North Carolina Newspapers

    German Week
continued from page 1 i
vie based on "Professor
Unrat" by Heinrich Mann,
will be shovm at 8 p.m.
in Avinger Hall. It was
the first real classic of
sound film and made Mar
lene Dietrich a star.
Monday Night in the
Arts gets in on the act
with the opening of an
art exhibit of some 24
black and v^ite drawings
billed "The City: German
Caricatures." On loan
from the Goethe Institute
in Atlanta, the sketches
were done in 1897 to 1985
by architects, cartoon
ists, graphic designers,
and illustrators in West
Germany. The exhibit
opens at 7 p.m. Monday
and thereafter will re-
Mzala Still Speaks
continued from page 3
and cannot even run for
government positions only
because thoy are black.
The message is you are
nobody if you are not
white. This is a heresy
worthy of international
repudiation and harsh
punitive measures.
Laws after laws are
passed by the South Af
rican regime to reinforce
their its power and pri-
viledges. People are re
settled according to
their races. Peoples'
private lives are regula
ted by laws v^ich make it
a serious crime to date
or marry across the
color-bar, living togeth
er as different races,
riding in the same public
transport, going to the
same school, restaurant
or theatre. Although
some of these useless
sic in Avinger beginning
at 8 p.m. The St. Andrews
music faculty will per
form the works of J.S.
Bach, Beethoven, Schu
mann, Brahms, Richard
Strauss and Hindemith.
On Thursday and Fri
day, the St. Andrews'
Highland Players perform
the play "The Deadly
Game." An adaptation of
the novel "Trapps," by
Friedrich Duerrenmatt,
the play is about three
retired lawyers on a re
mote mountain who amuse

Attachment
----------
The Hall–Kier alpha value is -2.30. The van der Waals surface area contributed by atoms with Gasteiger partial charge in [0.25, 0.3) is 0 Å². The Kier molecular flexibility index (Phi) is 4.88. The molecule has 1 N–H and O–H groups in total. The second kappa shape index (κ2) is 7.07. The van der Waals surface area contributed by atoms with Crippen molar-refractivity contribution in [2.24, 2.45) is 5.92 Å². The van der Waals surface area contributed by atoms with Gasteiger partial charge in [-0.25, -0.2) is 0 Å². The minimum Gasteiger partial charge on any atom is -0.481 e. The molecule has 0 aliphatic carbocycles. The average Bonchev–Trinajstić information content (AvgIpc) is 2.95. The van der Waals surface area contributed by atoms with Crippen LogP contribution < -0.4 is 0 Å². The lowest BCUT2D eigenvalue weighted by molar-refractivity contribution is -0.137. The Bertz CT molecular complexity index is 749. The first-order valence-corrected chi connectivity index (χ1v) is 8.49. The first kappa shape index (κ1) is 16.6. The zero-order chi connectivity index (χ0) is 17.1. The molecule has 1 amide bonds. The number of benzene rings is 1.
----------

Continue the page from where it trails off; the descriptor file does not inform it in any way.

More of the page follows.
themselves with prosecu
ting a stranger who drops
in. Tickets for each of
the 8 p.m. productions
cost $4. [see boxed sto
ry. ]
The week concludes on
Saturday with the "mini-
Oktoberfest," featuring
German music, dancing.
laws have been scraped,
the most fundamental ones
still stinks in the South
African statutes books.
The cost of putting these
laws into practice is un
thinkable, both economic
ally and in the misery
they create. Thousands
of people die in opposi
tion to i^rtheid, some
are exiled while many
languish in the regimes'
horrendous jails.
Today the sad story
is that not only Nelson
Mandela and his comrades
are in jail (they have
been jailed for life 25
years ago), but also
about 8 000 little child
ren have been detained
without charge. Most are
said to be 'a threat to
the state'; v^at an al
legation for an 8 year
old kid. Imagine if it
is your little brother or
continued from page 3
from London University.
However it is disclosed
that Robertson actually
only took an art course
there one spring semester
before he graduated.
Would any of you people
out there who studies du
ring winter term at the
University of St. Andrews
graduated? Let us hope
not. Robertson also con
tends that he has had ten
years of formal educa
tion. If that is so,
then why tell a lie about
graduating from London
University? He obviously
feels that an American
education is not good
enough for him. There
fore, is Pat Robertson a
true patriot or is he
willing to sell his
country out to a one se
mester art course at
London University? It
sure does not sound like
anyone that I would want
leading my country.
My last comment on
the subject is this: Pat
Robertson has joined the
lifestyles of the hypo
critical and the scanda
lous. His comrades are
the crafty and very igno
rant Joseph Biden, Gary